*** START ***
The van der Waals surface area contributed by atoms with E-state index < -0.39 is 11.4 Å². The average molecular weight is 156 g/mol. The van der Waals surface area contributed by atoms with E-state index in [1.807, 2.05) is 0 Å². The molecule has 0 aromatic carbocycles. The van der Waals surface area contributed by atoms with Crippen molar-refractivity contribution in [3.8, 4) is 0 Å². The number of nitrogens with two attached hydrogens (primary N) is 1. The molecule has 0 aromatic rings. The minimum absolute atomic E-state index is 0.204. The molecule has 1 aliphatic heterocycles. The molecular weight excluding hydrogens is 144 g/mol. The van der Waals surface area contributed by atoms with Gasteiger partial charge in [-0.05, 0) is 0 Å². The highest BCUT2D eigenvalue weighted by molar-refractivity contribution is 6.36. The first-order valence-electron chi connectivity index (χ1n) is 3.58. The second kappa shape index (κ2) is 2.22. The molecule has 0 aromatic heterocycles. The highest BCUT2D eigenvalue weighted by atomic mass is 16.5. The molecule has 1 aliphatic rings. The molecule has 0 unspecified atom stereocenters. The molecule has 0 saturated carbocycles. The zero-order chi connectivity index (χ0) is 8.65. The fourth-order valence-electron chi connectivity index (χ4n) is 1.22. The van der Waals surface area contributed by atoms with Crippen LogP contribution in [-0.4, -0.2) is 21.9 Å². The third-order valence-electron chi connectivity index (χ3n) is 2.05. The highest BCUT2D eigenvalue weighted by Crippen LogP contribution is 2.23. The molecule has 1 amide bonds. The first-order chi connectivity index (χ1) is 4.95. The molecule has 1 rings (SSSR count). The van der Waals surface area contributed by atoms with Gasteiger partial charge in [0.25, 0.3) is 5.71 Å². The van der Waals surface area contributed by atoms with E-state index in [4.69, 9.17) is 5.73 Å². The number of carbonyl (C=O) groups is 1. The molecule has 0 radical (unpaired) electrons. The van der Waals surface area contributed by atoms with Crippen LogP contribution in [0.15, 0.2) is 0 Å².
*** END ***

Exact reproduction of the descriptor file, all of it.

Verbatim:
The van der Waals surface area contributed by atoms with E-state index < -0.39 is 11.4 Å². The average molecular weight is 156 g/mol. The van der Waals surface area contributed by atoms with E-state index in [1.807, 2.05) is 0 Å². The molecule has 0 aromatic carbocycles. The van der Waals surface area contributed by atoms with Crippen molar-refractivity contribution in [3.8, 4) is 0 Å². The number of nitrogens with two attached hydrogens (primary N) is 1. The molecule has 0 aromatic rings. The minimum absolute atomic E-state index is 0.204. The molecule has 1 aliphatic heterocycles. The molecular weight excluding hydrogens is 144 g/mol. The van der Waals surface area contributed by atoms with Gasteiger partial charge in [-0.05, 0) is 0 Å². The highest BCUT2D eigenvalue weighted by molar-refractivity contribution is 6.36. The first-order valence-electron chi connectivity index (χ1n) is 3.58. The second kappa shape index (κ2) is 2.22. The molecule has 0 aromatic heterocycles. The highest BCUT2D eigenvalue weighted by atomic mass is 16.5. The molecule has 1 aliphatic rings. The molecule has 0 unspecified atom stereocenters. The molecule has 0 saturated carbocycles. The zero-order chi connectivity index (χ0) is 8.65. The fourth-order valence-electron chi connectivity index (χ4n) is 1.22. The van der Waals surface area contributed by atoms with Crippen LogP contribution in [-0.4, -0.2) is 21.9 Å². The third-order valence-electron chi connectivity index (χ3n) is 2.05. The highest BCUT2D eigenvalue weighted by Crippen LogP contribution is 2.23. The molecule has 1 amide bonds. The first-order chi connectivity index (χ1) is 4.95. The molecule has 1 rings (SSSR count). The van der Waals surface area contributed by atoms with Gasteiger partial charge in [0.25, 0.3) is 5.71 Å². The van der Waals surface area contributed by atoms with E-state index in [4.69, 9.17) is 5.73 Å². The number of carbonyl (C=O) groups is 1. The molecule has 0 radical (unpaired) electrons. The van der Waals surface area contributed by atoms with Crippen LogP contribution in [0.15, 0.2) is 0 Å².